After transition training with the P-39s and P-38s, he was sent overseas, serving with the First Fighter Group as a P-38 pilot. He was credited with destroying three German planes and various other targets and was awarded the Air Medal with two clusters, as well as the Mediterranean theatre of operations Battle badge with four stars. Lt. Youtz was part of the group that provided the fighter escort to the Yalta Conference for President Franklin D. Roosevelt and Prime Minister Winston Churchill.

Mr. Youtz returned to the states in October 1945, went on inactive duty, and returned to the University of Wyoming, graduating in the summer of 1947 with a bachelor of science degree in agriculture and a teaching certificate. He taught vocational agriculture in both Albin and Lander for 10 years during which time he was heavily involved with Future Farmers of America and in coaching livestock judging teams.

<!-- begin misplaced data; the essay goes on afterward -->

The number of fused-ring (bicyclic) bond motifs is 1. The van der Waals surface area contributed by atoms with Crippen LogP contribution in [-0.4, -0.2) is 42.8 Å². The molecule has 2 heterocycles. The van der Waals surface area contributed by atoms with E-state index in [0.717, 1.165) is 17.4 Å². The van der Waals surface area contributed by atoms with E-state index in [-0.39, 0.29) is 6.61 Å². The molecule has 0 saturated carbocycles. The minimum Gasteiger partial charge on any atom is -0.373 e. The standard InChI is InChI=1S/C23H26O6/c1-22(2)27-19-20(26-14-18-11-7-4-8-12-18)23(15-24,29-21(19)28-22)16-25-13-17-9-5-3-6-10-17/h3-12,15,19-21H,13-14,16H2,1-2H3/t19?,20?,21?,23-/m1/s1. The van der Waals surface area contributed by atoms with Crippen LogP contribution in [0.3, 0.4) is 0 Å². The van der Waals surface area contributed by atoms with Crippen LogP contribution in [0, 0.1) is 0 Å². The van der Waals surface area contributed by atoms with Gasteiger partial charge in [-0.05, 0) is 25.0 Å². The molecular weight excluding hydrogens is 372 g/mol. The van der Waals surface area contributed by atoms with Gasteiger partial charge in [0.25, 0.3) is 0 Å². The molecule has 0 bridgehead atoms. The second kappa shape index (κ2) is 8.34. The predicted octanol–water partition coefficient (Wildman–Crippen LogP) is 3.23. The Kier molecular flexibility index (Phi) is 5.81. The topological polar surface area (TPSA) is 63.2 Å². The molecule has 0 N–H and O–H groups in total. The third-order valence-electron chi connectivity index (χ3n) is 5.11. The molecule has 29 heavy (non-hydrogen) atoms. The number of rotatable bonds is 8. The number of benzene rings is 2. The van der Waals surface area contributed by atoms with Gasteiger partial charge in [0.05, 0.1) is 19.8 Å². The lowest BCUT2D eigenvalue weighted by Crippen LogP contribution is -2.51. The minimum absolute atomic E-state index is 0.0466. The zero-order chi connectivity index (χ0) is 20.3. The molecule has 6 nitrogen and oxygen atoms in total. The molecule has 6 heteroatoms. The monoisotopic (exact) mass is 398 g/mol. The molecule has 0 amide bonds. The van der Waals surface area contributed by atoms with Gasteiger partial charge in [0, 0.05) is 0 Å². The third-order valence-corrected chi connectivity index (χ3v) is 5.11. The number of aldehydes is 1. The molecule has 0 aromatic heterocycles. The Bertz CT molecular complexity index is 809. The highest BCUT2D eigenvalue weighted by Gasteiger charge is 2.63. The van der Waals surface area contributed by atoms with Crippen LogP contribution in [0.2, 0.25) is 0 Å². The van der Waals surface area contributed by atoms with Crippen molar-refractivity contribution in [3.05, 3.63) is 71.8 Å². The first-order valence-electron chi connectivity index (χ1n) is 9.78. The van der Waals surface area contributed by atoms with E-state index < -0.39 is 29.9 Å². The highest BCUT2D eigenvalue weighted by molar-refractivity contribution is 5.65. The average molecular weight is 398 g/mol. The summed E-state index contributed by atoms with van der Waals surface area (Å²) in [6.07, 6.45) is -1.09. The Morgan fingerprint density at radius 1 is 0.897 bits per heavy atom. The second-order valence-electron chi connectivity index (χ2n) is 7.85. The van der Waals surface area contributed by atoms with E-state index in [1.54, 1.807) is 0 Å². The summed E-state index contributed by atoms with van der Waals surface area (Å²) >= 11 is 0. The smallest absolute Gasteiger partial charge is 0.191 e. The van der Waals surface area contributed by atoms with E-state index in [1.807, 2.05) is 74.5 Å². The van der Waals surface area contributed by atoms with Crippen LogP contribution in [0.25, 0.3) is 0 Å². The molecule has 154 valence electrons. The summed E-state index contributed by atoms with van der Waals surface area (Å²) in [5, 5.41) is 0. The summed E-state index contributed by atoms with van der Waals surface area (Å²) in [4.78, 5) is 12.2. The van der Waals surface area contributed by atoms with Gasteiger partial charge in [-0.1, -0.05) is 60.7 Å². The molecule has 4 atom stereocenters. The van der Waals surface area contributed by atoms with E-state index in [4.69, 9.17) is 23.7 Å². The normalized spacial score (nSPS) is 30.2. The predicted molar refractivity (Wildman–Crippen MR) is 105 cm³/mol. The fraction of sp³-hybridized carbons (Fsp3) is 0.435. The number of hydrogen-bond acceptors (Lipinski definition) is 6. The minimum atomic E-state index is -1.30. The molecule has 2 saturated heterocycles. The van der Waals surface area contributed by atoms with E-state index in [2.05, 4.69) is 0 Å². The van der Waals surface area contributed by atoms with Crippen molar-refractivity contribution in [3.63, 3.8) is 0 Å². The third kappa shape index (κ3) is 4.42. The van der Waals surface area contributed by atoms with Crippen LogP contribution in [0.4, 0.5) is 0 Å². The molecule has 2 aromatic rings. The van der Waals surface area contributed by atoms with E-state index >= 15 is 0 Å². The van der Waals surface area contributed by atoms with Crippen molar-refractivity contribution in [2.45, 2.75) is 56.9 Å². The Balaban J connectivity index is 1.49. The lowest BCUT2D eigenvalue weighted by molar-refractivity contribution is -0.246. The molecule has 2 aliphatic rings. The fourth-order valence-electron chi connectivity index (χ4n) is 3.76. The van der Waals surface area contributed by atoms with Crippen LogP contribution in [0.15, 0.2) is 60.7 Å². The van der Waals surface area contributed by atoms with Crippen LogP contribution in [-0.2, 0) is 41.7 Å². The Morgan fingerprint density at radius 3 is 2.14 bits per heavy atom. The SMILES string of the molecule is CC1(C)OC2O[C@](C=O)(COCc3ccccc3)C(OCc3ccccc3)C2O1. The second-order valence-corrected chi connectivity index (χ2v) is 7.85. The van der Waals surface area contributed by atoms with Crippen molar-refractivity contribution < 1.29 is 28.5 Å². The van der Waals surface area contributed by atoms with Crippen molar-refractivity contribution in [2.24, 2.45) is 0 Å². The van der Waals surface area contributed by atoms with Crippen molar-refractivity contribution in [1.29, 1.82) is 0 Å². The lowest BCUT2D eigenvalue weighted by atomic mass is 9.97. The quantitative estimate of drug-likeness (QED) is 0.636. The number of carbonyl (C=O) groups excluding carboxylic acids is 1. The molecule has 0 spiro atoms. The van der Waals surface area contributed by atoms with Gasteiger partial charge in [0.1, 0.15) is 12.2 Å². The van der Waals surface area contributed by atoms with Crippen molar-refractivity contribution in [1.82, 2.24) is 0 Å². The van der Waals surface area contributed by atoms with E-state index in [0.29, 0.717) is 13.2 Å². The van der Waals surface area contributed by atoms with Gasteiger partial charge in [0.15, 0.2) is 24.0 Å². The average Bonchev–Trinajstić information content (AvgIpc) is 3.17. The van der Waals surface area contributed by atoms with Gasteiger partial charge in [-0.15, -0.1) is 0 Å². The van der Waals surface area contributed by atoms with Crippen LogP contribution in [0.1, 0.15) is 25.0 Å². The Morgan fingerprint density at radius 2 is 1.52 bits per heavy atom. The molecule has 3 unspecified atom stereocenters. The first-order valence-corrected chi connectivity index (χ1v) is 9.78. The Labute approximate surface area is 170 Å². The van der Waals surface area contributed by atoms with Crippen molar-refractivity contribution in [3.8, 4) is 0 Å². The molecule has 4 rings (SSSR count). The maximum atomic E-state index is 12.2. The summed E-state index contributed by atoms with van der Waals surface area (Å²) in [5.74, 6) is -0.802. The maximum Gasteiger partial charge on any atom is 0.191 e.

Together with his fellow vocational agriculture teacher at Lander Valley Vocational High School, Arland "Pee Wee" Carlson, Mr. Youtz authored a textbook titled "Judging Livestock, Dairy, Cattle, Poultry, and Crops," heavily used by livestock judging teams.

After teaching for 10 years, Mr. Youtz moved his family to Powell, where he served with the Soil Conservation Service and later went into the retail John Deere business.

In 1963, he moved his family from Powell to Riverton after purchasing another John Deere dealership, Riverton Equipment Company, which he owned and operated in Riverton for many years. In 1969, he relocated the business to North Federal Boulevard and in 1976, sold the business to his son, Tom, and his son-in-law, Charles McFarland. Tom eventually sold the business and bought the local Ford franchise, known as Tom Youtz Ford.

Hewitt G. Youtz married Josephine "Jo" Brown of Pine Bluffs on April 6, 1944, in the chapel at Luke Air Force Base in Phoenix. This union lasted 59 years, ended by Mrs. Youtz's death May 23, 2003. They had three children, Charles H. Youtz, an executive vice president with George K. Baum and Co., and wife Lynee of Sacramento, Calif., and Phoenix, Ariz.; Jo Anne Youtz McFarland, president of Central Wyoming College, and husband Charles of Riverton; and Thomas A. Youtz, former owner of Tom Youtz Ford, now retired, of Riverton.